That is not to say Democrats, who will now be in charge of all 21 House committees, do not have plans to shake up business as usual after a dozen years in the minority. "The debate will shift dramatically from the first day," said Bill Samuel, legislative director of the AFL-CIO. Technology companies such as Intel Corp. and Hewlett Packard Co. will be focused on the Education and the Workforce Committee, likely to be led by Rep. George Miller, D-Calif., as they push to increase the annual cap on H-1B visas used to attract engineers and other workers to Silicon Valley. Many in the industry say visa reform has been unfairly stalled by Republicans amid the battle over illegal immigration. Rep. John Dingell, D-Mich., who will take charge of the House Energy and Commerce Committee, said he would push for stiffer enforcement of environmental violations and tougher energy efficiency standards for home appliances. But he steered clear of promoting higher automobile fuel efficiency -- an issue strongly opposed by Detroit automakers. Rep. Barney Frank, D-Mass., who will chair the Financial Services Committee, has said building more affordable housing is at the top of his agenda, and Wall Street seems to be listening. Companies in the government-sponsored mortgage space advanced on Wednesday. Shares of Fannie Mae climbed $1.75 to close at $61.94, while Freddie Mac gained $1.37 cents to $71.23. With many political analysts viewing the Democrats' win of the House as evidence of waning support for the war in Iraq, some investors are bracing for the possibility that military spending may gradually slow. Even if Republicans manage to maintain control of the Senate -- the outcome was still unclear Wednesday afternoon -- Arizona Sen. John McCain, a frequent critic of free-spending defense programs, is expected to take over as chairman of the Senate Armed Services Committee.
Shares of Lockheed Martin Corp. dropped $1.04 to end at $86.45 on the NYSE, where defense contractor Raytheon Co. declined by 72 cents to $48.96. Companies in the stem-cell sector showed gains after voters in Missouri narrowly approved a referendum guaranteeing federally approved stem-cell research and treatment will be available in the state. StemCells Inc. rose 32 cents, or 10.42 percent, to settle at $3.39 on the Nasdaq Stock Market, where Geron Corp. rose 28 cents to $8.66. Associated Press Writers Theresa Agovino, Paul Elias, Marcy Gordon, Stephen Manning, Scott McFetridge, Bruce Meyerson, Tim Paradis, Eileen Powell, Jordan Robertson, Ellen Simon and Alex Veiga contributed to this report.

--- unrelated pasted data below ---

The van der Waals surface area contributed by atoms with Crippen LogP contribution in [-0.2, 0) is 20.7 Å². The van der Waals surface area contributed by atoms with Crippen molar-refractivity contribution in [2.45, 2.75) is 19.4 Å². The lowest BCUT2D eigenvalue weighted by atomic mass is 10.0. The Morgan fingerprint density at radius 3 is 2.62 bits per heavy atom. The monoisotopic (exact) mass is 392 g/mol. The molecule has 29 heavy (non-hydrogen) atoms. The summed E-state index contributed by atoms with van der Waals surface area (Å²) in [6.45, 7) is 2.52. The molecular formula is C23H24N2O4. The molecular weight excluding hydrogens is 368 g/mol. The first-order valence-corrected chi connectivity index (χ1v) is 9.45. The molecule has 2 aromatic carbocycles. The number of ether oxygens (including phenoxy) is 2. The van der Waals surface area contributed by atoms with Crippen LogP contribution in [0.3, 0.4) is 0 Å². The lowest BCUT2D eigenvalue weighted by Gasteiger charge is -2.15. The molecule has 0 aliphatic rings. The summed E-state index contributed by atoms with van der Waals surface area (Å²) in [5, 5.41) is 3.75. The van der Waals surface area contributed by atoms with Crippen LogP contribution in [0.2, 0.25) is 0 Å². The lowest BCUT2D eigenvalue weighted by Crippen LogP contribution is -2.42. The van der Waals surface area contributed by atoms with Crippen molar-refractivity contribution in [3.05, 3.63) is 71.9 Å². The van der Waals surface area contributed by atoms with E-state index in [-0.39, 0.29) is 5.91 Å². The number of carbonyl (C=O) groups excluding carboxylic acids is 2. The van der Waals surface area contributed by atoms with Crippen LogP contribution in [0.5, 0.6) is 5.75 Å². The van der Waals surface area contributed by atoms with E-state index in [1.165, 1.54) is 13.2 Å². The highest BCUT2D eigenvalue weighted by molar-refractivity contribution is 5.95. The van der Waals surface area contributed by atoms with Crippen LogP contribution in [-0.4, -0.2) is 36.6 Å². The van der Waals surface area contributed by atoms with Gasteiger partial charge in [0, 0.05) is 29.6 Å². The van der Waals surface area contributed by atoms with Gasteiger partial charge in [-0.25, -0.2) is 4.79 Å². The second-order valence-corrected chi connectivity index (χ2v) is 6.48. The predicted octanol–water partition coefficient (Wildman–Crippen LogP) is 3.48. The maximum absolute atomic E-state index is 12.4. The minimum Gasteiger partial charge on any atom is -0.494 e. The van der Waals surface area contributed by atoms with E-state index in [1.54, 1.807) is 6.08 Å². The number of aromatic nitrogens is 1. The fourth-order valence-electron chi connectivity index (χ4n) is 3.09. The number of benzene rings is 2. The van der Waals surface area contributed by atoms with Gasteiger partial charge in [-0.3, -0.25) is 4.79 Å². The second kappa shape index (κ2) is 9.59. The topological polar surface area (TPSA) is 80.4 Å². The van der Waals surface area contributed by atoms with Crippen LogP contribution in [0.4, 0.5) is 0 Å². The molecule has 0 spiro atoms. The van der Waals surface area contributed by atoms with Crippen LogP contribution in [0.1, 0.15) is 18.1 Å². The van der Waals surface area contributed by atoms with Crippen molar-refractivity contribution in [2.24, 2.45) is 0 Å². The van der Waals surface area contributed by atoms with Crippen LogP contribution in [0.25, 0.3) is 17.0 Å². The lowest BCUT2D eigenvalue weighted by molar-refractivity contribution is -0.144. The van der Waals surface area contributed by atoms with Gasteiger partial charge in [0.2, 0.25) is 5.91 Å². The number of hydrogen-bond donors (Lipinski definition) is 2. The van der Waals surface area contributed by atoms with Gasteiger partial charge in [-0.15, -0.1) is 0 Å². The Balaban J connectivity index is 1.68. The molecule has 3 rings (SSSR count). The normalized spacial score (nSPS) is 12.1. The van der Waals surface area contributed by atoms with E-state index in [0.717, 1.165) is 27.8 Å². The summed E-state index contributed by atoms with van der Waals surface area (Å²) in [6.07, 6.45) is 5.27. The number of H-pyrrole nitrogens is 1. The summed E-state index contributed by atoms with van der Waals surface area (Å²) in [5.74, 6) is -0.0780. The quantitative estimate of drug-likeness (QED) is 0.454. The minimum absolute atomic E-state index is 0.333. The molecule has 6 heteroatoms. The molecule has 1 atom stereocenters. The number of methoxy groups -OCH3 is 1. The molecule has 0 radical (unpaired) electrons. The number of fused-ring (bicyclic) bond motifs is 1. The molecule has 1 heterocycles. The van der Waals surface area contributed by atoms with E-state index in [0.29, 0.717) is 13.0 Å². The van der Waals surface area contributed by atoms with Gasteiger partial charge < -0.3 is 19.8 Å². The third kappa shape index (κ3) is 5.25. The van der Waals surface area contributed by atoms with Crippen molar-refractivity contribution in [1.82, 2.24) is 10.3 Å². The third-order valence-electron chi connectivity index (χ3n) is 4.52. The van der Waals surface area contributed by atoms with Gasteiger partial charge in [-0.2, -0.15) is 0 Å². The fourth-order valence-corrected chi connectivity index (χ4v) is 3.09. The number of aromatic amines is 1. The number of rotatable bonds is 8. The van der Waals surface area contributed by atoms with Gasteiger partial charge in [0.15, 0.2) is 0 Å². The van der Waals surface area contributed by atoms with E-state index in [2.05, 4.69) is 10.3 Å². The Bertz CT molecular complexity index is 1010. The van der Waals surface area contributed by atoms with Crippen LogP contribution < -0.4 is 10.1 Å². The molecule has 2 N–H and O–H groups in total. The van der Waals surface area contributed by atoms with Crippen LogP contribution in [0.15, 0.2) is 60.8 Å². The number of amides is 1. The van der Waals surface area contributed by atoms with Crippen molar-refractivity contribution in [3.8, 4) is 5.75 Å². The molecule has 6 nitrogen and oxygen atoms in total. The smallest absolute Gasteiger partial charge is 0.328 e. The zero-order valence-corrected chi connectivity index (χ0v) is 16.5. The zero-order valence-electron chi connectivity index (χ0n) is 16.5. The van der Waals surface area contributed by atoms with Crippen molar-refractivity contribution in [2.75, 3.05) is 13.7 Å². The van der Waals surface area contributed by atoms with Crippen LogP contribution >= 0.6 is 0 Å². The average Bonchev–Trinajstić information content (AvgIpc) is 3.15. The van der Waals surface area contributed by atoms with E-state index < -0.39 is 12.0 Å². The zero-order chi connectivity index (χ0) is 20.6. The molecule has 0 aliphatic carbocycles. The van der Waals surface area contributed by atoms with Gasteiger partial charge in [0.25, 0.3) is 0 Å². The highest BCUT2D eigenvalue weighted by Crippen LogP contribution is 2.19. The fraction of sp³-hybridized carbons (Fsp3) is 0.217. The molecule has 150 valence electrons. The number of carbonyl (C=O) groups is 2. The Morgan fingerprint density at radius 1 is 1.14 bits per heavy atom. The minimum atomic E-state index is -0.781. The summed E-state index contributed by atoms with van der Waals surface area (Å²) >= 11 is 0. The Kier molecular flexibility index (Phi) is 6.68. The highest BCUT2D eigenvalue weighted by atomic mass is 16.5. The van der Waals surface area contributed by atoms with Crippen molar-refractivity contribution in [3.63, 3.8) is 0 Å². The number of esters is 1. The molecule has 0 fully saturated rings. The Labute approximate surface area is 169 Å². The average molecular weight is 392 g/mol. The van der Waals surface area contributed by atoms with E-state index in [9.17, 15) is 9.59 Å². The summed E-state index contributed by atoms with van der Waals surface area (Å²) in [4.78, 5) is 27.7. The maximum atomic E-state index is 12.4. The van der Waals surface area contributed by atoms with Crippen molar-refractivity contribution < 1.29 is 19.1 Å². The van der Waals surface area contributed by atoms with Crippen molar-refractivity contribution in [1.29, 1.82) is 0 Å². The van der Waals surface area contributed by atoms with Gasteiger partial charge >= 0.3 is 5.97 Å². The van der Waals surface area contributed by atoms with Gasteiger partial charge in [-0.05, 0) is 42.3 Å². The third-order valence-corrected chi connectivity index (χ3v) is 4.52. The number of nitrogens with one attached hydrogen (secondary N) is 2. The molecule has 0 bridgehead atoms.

Will they do it, or will they cut their guts out?
Bet they go along with the Nancy woman and screw the people.
W ought to ask for an increase in spending on the WoT... let the dems fumfer and sputter over that
How did old drum-skin face Pelosi make her millions? Was it through a big business or was it through union donations?
She owns a Napa valley vineyard, and has a stake in a hotel chain. She's worth over $55 million dollars, the richest Speaker ever.
Efforts to curb military spending
In the middle of the War on Terror.. .Oh thats right they only blow themselves up we can afford some casualties here right... I mean its just so expensive to keep our military machine in top notch shape....
Democrats have no clue what it takes to protect this country. God forbid we take some money from the studies of the Reproductive habits of the African Green Tree Frogs... No we have to cut military spending...
Is there a bigger business than government employment?
I talk to people at work and they don't even know they are paying less taxes to the feds. They all think the tax cuts went to the rich. When I ask them their effective tax rate and whether it's gone up or down over the last three years they give me this stupid look.
Why not the small ones? Isn't that discrimination?
Well, that statement is half right.
Nope. Shorting stocks is too risky. No stock advice or commentary. Watch what happens to the economy. Democrats are Socialists to the core. Anyone who has supported them is going to get the kind of government they deserve. They can NOT complain now about what happens. They chose it.
Well, there you go. She's willing to put herself out of business to further the socialist agenda.
Ha!!! I kid myself. Of course she will be exempt from her own scrutiny.
The old fashioned way: She married them.
Don't worry. They'll get around to everbody. What I have posted is not scare-mongering, it is the truth.
You know the first 100 hours and she gets the bill for implementing the GIGANTIC GOVERNMNET bureaucracy that was recommended by the 911 commission... Bush did do a lot of good things after 911... Pelosi and Dems ran on the idea that he didn't do anything so they intend to undo what was done and create a tax payers nightmare in form of multi-trillion $ agency... damn I'm about to get a better paying government job ... why should I be mad...Too bad if flys in the way of my small government conservative views... Jeez...
There's a whiff of more than a little bit of fascist intrigue about her too.
No wonder the Democrats are attracted to her.
Idiots.....what about scrutinizing the terrorists? Even those among us, or calling into U.S?